“It felt like a nightmare,” she said. “Even now, it’s tough to deal with the fact that we may have been watched for a while without knowing. What if the hacker (was) smart enough just to be quiet and watch?”

Ring partners with hundreds of police forces, extending surveillance concerns

Beyond outright hacks, the systems’ technical errors have reminded users of how creepy the glitches can be. The owner of a Google Nest video screen saw footage recorded inside other people’s homes, including a close-up of a baby sleeping in a crib. Google said the issue was the fault of the camera maker, the Chinese tech firm Xiaomi, and temporarily disabled some links to the devices.

The potential for mayhem has led some camera lovers to rethink their everyday use. Keith Keber said he liked using the cameras around his home in suburban Washington state to watch the hummingbirds and talk to his cats. But after his cameras’ maker, Wyze Labs, announced in December that it had suffered a data breach, he has been unplugging his cameras and leaving them in a drawer. “All these Internet-of-things devices, they’re portals,” he said, “not just to look out but to look in.”

Some customers also voiced anxiety over who might have access to their in-home feeds. An Amazon executive told senators last month that Ring had fired employees following four complaints that they had abused access to customers’ video data; the company has declined to provide further detail. Criticism of the systems has also come from inside the companies: Amazon software engineer Max Eliaser wrote last month that the mass deployment of Internet-connected cameras was “simply not compatible with a free society.”

“Ring should be shut down immediately and not brought back,” he wrote. “The privacy issues are not fixable with regulation, and there is no balance that can be struck.”

Despite privacy concerns, some customers said the cameras are a unique way to keep track of their families. One woman said she had installed cameras from Nest and the Chinese company Yi Technology to monitor her three children, ages 3 and younger, when they are alone in their rooms.

But other camera owners said they would never dream of installing the systems inside. Catherine, a 58-year-old Florida snowbird who uses Blink cameras to watch her home in Minnesota and who requested to use only her first name, said the cameras have become so easy to turn on that many people don’t really think about what’s at stake. Parents who installed cameras in kids’ rooms, she said, might end up depriving them of the privacy they need to grow into independent adults.

“We’re all getting too paranoid. Everybody thinks they’re going to be the next victim. And it’s set into us this mentality that we have to watch everything and everybody,” she said. “They think, ‘If I put all these cameras up, I’ll be safe.’ Safe from what? … It’s only making them more afraid.”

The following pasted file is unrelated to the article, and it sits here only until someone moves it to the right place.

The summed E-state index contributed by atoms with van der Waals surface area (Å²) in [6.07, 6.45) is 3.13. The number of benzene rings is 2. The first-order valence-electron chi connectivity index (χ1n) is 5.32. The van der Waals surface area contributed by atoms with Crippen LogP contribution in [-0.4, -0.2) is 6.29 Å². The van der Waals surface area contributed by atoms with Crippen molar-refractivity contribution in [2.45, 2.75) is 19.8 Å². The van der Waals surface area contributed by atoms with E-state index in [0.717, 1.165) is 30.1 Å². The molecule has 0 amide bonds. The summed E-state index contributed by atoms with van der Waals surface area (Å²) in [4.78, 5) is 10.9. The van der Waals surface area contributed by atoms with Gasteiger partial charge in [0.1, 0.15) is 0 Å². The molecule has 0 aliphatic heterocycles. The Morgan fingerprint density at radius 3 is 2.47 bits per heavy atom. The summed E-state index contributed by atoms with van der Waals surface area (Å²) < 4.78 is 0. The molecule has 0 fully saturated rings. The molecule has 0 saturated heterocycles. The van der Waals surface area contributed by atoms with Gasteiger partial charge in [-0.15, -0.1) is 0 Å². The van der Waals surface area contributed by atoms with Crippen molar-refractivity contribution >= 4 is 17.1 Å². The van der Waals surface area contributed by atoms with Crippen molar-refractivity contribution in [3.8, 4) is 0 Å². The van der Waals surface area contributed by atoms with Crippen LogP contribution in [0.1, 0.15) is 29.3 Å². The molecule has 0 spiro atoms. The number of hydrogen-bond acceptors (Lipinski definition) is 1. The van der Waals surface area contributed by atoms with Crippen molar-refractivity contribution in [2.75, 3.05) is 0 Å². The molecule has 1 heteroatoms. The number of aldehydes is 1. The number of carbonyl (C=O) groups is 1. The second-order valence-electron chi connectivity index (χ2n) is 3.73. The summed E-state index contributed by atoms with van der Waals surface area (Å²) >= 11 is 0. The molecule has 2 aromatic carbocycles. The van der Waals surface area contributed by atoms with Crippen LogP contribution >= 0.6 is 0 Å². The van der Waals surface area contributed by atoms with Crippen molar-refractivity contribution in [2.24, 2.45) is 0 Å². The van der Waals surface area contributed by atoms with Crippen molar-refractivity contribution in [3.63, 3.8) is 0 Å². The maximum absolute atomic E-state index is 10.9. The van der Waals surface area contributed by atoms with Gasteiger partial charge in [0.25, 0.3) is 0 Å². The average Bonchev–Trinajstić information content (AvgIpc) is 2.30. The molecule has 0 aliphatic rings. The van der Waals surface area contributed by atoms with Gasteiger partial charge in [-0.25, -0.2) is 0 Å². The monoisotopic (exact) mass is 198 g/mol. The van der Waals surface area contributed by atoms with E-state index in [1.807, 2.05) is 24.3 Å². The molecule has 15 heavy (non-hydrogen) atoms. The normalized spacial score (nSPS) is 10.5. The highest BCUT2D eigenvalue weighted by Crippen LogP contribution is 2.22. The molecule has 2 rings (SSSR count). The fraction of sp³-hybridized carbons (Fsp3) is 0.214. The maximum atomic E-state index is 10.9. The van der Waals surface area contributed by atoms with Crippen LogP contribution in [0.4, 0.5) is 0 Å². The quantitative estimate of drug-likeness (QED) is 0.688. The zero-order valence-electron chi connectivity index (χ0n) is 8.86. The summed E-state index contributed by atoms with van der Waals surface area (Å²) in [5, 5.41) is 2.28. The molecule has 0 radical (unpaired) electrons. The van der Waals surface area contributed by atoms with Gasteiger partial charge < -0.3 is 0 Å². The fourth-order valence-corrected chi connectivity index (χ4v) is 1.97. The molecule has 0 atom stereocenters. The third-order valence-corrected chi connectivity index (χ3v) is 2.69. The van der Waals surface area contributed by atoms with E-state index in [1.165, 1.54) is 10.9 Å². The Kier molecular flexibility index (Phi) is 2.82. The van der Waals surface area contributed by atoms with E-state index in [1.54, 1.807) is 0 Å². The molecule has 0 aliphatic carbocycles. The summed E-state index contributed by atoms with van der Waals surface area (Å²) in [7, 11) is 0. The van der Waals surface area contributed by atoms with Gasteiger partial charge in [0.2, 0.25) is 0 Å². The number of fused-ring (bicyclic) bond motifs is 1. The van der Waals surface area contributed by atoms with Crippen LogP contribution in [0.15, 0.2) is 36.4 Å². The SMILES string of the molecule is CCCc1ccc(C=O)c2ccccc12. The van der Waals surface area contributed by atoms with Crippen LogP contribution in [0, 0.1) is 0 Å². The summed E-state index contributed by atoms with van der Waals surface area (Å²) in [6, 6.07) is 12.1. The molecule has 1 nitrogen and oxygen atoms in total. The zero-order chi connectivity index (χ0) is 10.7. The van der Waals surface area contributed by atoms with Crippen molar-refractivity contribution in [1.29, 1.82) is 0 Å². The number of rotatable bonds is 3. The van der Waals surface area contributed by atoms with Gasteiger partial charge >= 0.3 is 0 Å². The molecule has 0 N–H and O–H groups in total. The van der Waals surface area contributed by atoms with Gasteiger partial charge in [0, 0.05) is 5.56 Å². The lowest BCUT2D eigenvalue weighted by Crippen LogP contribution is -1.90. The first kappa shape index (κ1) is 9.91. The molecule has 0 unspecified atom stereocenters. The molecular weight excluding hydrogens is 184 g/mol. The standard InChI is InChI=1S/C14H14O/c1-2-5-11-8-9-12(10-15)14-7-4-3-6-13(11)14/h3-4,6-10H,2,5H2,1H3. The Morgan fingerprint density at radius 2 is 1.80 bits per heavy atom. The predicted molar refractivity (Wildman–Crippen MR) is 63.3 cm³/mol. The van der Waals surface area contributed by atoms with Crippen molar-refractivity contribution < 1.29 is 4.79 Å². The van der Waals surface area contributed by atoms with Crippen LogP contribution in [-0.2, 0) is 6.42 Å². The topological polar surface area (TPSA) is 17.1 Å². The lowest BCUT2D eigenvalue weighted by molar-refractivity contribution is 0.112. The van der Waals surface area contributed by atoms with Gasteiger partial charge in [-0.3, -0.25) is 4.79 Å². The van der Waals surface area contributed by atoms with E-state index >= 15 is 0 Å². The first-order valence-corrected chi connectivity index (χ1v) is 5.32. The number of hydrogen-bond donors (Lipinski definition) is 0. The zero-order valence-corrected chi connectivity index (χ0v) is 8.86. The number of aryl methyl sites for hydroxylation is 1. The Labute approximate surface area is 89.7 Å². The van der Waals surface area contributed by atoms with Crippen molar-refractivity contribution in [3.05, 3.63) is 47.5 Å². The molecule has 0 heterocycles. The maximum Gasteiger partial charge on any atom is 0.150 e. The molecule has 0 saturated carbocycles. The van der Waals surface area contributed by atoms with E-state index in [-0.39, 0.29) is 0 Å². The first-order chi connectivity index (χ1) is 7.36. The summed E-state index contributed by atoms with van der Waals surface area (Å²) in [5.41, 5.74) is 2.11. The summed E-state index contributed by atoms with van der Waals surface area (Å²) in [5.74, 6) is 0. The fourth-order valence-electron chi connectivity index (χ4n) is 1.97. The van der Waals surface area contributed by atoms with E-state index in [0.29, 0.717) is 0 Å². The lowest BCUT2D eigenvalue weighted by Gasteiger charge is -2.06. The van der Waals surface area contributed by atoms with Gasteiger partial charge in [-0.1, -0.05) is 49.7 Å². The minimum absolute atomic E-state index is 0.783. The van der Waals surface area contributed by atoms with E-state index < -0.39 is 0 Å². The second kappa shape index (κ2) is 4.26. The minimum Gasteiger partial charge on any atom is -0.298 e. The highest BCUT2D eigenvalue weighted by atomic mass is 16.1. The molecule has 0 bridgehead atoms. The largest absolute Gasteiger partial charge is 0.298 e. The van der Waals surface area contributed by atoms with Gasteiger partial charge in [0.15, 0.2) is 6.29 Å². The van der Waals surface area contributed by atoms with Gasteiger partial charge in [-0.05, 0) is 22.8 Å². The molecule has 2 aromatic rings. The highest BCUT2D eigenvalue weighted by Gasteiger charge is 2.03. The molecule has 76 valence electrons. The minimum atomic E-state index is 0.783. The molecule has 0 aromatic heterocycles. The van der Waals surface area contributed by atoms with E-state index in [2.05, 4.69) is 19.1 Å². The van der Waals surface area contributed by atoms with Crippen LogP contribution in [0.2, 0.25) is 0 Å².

4 Feb



4 Feb

[1/30, 10:00 PM] Michelle: Hey,Michelle here
[1/30, 10:01 PM] Michelle: My view from the 38th floor
[1/31, 10:31 AM] Michelle: Good blessed morning people
[1/31, 10:31 AM] Michelle: Yes I live upstairs 38th floor
[1/31, 10:31 AM] Michelle: Facing east
[1/31, 10:32 AM] Michelle: Yup
[1/31, 10:33 AM] Michelle: What city in NJ
[1/31, 10:33 AM] Tom Doody: 07087
[1/31, 10:33 AM] Tom Doody: Union City
[1/31, 10:33 AM] Tom Doody: source of my barrio Spanish
[1/31, 10:34 AM] Michelle: I know it
[1/31, 10:35 AM] Michelle: I used to live in NJ Somerset Country Manville, Plainfield and surrounding areas
[1/31, 10:37 AM] Michelle: Gotta go now, life is calling me. Catch up later
[1/31, 11:59 AM] Michelle: Have a blessed day
[1/31, 12:00 PM] Michelle: I’d love to chat with you about working for grub hub.
[1/31, 12:00 PM] Michelle: not now I’m heading out for the day
[1/31, 2:55 PM] Michelle: What’s with all these weird photos?🤔
[1/31, 2:56 PM] Tom Doody: my sometimes mine w Hana daily digital painting
[1/31, 2:57 PM] Tom Doody: 2day final day of UK in EU
[1/31, 2:57 PM] Tom Doody: yesterday a quarantined cruze ship in a Chinese port coronavirus
[1/31, 6:58 PM] Michelle: I literally just there about 30 minutes ago. Home safe , riot on 42nd street. Day of disobedience .
[1/31, 6:58 PM] Michelle: Watching the news, I drove from 1st ave home
[1/31, 7:03 PM] Tom Doody: in NJ
[1/31, 7:04 PM] Tom Doody: HBLR soon my barrio
[1/31, 7:04 PM] Michelle: Hblr??
[1/31, 7:04 PM] Michelle: Please speak English
[1/31, 7:05 PM] Tom Doody: Jersey light rail
[1/31, 7:06 PM] Tom Doody: mobile can’t play ur WhatsApp vid yet
[1/31, 7:06 PM] Michelle: It has to download first
[1/31, 7:07 PM] Tom Doody: right
[1/31, 7:07 PM] Michelle: Check ny timeline on Facebook
[2/1, 1:55 PM] Michelle: Yoga blocks????
[2/1, 1:55 PM] Michelle: wassat?
[2/1, 1:56 PM] Michelle: I know there are barriers, but yoga blocks ???? lol
[2/1, 1:56 PM] Michelle: Are you referring to the big brick barricade
[2/1, 1:56 PM] Michelle: I see
[2/1, 1:57 PM] Michelle: That would hurt my ass lol
[2/1, 1:57 PM] Michelle: NO thanks
[2/1, 1:57 PM] Michelle: Why
[2/1, 1:57 PM] Michelle: Target is on 34th street
[2/1, 1:57 PM] Michelle: Trader Joes is on 14th street I think I don’t like them
[2/2, 3:05 PM] Tom Doody: but u like Target
[2/2, 3:05 PM] Michelle: Love Target
[2/2, 3:06 PM] Tom Doody: Target 500 E 14th St, New York, NY 10009
[2/2, 3:06 PM] Michelle: No
[2/2, 3:06 PM] Michelle: Across from Macy’s
[2/2, 3:06 PM] Michelle: 34th street
[2/2, 3:06 PM] Tom Doody: where eye bought my yoga block
[2/2, 3:07 PM] Michelle: Ok
[2/2, 3:07 PM] Tom Doody: yes eye know herald square best 4 me
[2/2, 3:07 PM] Tom Doody: but but but
[2/2, 3:07 PM] Tom Doody: no yoga blocks and no store pickup
[2/2, 3:10 PM] Tom Doody: not a homeless encampment